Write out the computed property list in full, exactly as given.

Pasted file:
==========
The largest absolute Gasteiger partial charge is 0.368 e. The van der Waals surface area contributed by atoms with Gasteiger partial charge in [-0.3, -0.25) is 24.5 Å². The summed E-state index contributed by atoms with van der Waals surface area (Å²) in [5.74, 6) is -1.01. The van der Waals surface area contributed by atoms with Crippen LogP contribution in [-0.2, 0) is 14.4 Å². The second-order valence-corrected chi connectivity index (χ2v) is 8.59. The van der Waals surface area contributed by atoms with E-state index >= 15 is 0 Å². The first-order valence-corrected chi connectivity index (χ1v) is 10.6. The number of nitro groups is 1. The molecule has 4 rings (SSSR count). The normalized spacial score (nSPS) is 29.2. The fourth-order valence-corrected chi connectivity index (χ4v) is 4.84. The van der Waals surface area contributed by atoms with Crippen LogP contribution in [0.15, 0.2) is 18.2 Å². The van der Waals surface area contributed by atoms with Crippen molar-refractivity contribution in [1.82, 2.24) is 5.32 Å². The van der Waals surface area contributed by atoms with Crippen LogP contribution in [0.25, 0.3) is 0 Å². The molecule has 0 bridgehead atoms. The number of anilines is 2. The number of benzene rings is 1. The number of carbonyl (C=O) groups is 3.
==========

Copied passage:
The largest absolute Gasteiger partial charge is 0.368 e. The van der Waals surface area contributed by atoms with Gasteiger partial charge in [-0.3, -0.25) is 24.5 Å². The summed E-state index contributed by atoms with van der Waals surface area (Å²) in [5.74, 6) is -1.01. The van der Waals surface area contributed by atoms with Crippen LogP contribution in [-0.2, 0) is 14.4 Å². The second-order valence-corrected chi connectivity index (χ2v) is 8.59. The van der Waals surface area contributed by atoms with E-state index >= 15 is 0 Å². The first-order valence-corrected chi connectivity index (χ1v) is 10.6. The number of nitro groups is 1. The molecule has 4 rings (SSSR count). The normalized spacial score (nSPS) is 29.2. The fourth-order valence-corrected chi connectivity index (χ4v) is 4.84. The van der Waals surface area contributed by atoms with Crippen LogP contribution in [0.15, 0.2) is 18.2 Å². The van der Waals surface area contributed by atoms with Crippen molar-refractivity contribution in [1.82, 2.24) is 5.32 Å². The van der Waals surface area contributed by atoms with Crippen LogP contribution in [0.25, 0.3) is 0 Å². The molecule has 0 bridgehead atoms. The number of anilines is 2. The number of benzene rings is 1. The number of carbonyl (C=O) groups is 3.